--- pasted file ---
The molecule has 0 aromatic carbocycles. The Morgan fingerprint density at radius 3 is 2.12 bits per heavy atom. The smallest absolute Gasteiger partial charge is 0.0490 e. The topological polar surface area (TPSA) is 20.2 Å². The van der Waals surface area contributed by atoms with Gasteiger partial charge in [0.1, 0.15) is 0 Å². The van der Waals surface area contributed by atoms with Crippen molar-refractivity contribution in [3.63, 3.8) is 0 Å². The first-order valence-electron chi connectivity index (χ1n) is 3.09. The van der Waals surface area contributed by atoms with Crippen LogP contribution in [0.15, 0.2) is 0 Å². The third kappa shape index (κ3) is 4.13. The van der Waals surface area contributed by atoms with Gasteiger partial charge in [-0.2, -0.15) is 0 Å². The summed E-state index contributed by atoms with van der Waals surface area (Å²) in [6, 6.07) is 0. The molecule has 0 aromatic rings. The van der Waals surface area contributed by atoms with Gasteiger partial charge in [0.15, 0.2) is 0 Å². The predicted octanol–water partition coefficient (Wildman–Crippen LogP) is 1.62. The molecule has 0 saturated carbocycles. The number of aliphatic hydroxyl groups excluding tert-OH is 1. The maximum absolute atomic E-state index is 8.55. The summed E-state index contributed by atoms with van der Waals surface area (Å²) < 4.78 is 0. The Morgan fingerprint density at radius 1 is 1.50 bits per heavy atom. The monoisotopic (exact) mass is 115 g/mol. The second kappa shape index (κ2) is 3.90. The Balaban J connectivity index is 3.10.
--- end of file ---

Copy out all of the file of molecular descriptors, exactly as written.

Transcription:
The molecule has 0 aromatic carbocycles. The Morgan fingerprint density at radius 3 is 2.12 bits per heavy atom. The smallest absolute Gasteiger partial charge is 0.0490 e. The topological polar surface area (TPSA) is 20.2 Å². The van der Waals surface area contributed by atoms with Gasteiger partial charge in [0.1, 0.15) is 0 Å². The van der Waals surface area contributed by atoms with Crippen molar-refractivity contribution in [3.63, 3.8) is 0 Å². The first-order valence-electron chi connectivity index (χ1n) is 3.09. The van der Waals surface area contributed by atoms with Crippen LogP contribution in [0.15, 0.2) is 0 Å². The third kappa shape index (κ3) is 4.13. The van der Waals surface area contributed by atoms with Gasteiger partial charge in [-0.2, -0.15) is 0 Å². The summed E-state index contributed by atoms with van der Waals surface area (Å²) in [6, 6.07) is 0. The molecule has 0 aromatic rings. The van der Waals surface area contributed by atoms with Gasteiger partial charge in [0.15, 0.2) is 0 Å². The predicted octanol–water partition coefficient (Wildman–Crippen LogP) is 1.62. The molecule has 0 saturated carbocycles. The number of aliphatic hydroxyl groups excluding tert-OH is 1. The maximum absolute atomic E-state index is 8.55. The summed E-state index contributed by atoms with van der Waals surface area (Å²) < 4.78 is 0. The Morgan fingerprint density at radius 1 is 1.50 bits per heavy atom. The monoisotopic (exact) mass is 115 g/mol. The second kappa shape index (κ2) is 3.90. The Balaban J connectivity index is 3.10.